Why Justin Bieber’s TikTok campaign for ‘Yummy’ is so embarrassing

The pop star's new single seems engineered for maximum social media clout, writes Annie Lord. But Bieber doesn't understand that the best viral videos happen organically

Wednesday 05 February 2020 10:34
Justin Bieber in his video for 'Yummy'
Justin Bieber in his video for 'Yummy'

f you think the most embarrassing thing about Justin Bieber is the way his trousers sit below his bum, you are wrong. Since the release of his new song “Yummy”, Bieber has been needier on social media than that reply guy who keeps popping up in your DMs with “you up?” messages.

In an attempt to push “Yummy” to the top of the charts, Bieber has been uploading TikToks of himself lying in bed topless, nodding along to the song. Given that on TikTok you can find videos of cats dancing along to “Mr Sandman” and whipped cream oozing out of Crocs, Bieber’s uploads aren’t particularly creative. He flairs his nostrils to the beat, caresses his moustache with his fingers or sways from side to side holding a fork.

Then, in an even more banal marketing push, last week Bieber teamed up with various TikTok stars to create content for Chipotle to go along with “Yummy”. These ads aired during the Super Bowl’s ad breaks. In response, people have been calling Bieber out for using TikTok as a promotional tool rather than engaging with the app’s culture of weird and engaging videos. It’s clear Bieber has about as much understanding of the platform as my mum does when she likes her own Facebook statuses.

Beyond the actual posts, even the sound of “Yummy” is engineered for maximum social media clout. Somewhere between “Hotline Bling” and a Cadbury’s jingle, the song relies on Bieber repeatedly cooing “you got the yum, yum, yum, yum” and “yeah babe, yeah babe, yeah babe (yeah babe)”. Listen to it and you might find yourself blurting out your most guarded secrets – so efficient is it as a means of torture. The upsettingly generic lyrics are purpose-built to hook in phone addicted tweenagers to dance along to in between Juul rips.

It is so depressing that the song has been released less as a work of music than a campaign for his forthcoming album, Changes. This, from a singer who only just established himself as credible to a wider audience with his last record, Purpose. Drawing a line under the relentless crooning over acoustic guitars of his “Baby” years, Purpose saw Bieber releasing boundary-pushing pop music: there was the fun trop-house of “What Do You Mean?” and the excessively woozy trap of “No Sense”.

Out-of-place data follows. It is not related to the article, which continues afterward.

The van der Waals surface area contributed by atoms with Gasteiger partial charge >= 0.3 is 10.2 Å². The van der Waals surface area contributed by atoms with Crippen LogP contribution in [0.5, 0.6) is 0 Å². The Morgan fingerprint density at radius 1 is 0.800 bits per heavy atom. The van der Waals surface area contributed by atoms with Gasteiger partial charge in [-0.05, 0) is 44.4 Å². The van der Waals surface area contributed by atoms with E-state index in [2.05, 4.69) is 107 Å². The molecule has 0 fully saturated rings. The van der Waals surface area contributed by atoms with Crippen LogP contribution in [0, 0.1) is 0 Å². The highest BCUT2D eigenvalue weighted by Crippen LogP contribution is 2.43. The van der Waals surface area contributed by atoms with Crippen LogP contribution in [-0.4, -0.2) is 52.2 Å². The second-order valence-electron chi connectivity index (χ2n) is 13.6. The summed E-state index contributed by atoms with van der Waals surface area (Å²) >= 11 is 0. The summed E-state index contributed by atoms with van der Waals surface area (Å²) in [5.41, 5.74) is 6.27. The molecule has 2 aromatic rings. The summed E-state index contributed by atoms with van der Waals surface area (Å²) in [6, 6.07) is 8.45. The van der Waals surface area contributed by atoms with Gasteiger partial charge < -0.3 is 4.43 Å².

That said, it’s not difficult to understand why Bieber is so active on TikTok. In recent months, a number of pop stars have gained popularity through the platform. Soon after Lil Nas X released “Old Town Road”, fans were uploading TikTok’s of cowboys galloping and cheerleaders tumbling along to its melody. But Lil Nas X didn’t intend for his song to become the phenomenon it did; the TikTok community just clung onto “Old Town Road” because it inspired them.

Sadly, Tik Tok is not the only platform that’s played victim to Bieber’s ceaseless pursuit of attention. On Instagram, he uploaded a series of baby photos captioned #Yummy. He also posted and then deleted a series of graphics instructing Beliebers to play Spotify playlists of “Yummy” on low volume overnight to push up the streaming numbers. And then they told fans to buy the song multiple times through his online store and on Apple music. Users mocked Bieber's cynical tactics and encouraged others to listen to the single's chart competitor, “The Box”, by Roddy Ricch.

The blatant marketing of “Yummy” to go viral is what will ensure it doesn’t. Gen Z is so savvy when it comes to internet culture, they can sniff out the dark arts of a publicist a mile off. What’s worse, in the streaming age, chart positions are an increasingly inaccurate measure of an artist’s success. Bieber is vying for a number one spot but Gen Z-ers won’t even care if he manages it.

With enough stans to take down the monarchy – 126 million followers on Instagram, 108 million followers on Twitter, and 50 million subscribers on YouTube – it is likely Bieber will get to number one with “Yummy”. But then again, he could probably get there if he recorded a trap reimagining of “Twinkle Twinkle Little Star”. So this whole promotional campaign is not only pointless, but makes Bieber look shamefully desperate. Is it too late now for him to say sorry?

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